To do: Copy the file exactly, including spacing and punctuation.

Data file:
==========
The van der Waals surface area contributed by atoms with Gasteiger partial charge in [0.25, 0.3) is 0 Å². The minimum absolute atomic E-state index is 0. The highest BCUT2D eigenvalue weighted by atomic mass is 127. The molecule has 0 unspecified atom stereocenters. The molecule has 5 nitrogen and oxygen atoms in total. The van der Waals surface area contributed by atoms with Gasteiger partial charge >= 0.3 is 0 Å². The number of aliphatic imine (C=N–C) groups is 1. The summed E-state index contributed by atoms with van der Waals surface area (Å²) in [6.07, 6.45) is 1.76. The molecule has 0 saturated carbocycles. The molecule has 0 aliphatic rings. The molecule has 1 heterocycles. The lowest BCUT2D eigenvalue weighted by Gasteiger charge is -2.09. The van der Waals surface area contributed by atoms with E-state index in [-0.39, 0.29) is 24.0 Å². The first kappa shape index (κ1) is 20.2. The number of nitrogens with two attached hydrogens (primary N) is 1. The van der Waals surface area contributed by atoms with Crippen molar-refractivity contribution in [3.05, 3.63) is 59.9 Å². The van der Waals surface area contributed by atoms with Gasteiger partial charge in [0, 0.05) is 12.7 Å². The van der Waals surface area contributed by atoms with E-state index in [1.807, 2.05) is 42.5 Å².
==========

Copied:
The van der Waals surface area contributed by atoms with Gasteiger partial charge in [0.25, 0.3) is 0 Å². The minimum absolute atomic E-state index is 0. The highest BCUT2D eigenvalue weighted by atomic mass is 127. The molecule has 0 unspecified atom stereocenters. The molecule has 5 nitrogen and oxygen atoms in total. The van der Waals surface area contributed by atoms with Gasteiger partial charge >= 0.3 is 0 Å². The number of aliphatic imine (C=N–C) groups is 1. The summed E-state index contributed by atoms with van der Waals surface area (Å²) in [6.07, 6.45) is 1.76. The molecule has 0 saturated carbocycles. The molecule has 0 aliphatic rings. The molecule has 1 heterocycles. The lowest BCUT2D eigenvalue weighted by Gasteiger charge is -2.09. The van der Waals surface area contributed by atoms with E-state index in [-0.39, 0.29) is 24.0 Å². The first kappa shape index (κ1) is 20.2. The number of nitrogens with two attached hydrogens (primary N) is 1. The van der Waals surface area contributed by atoms with Crippen molar-refractivity contribution in [3.05, 3.63) is 59.9 Å². The van der Waals surface area contributed by atoms with Gasteiger partial charge in [0, 0.05) is 12.7 Å². The van der Waals surface area contributed by atoms with E-state index in [1.807, 2.05) is 42.5 Å².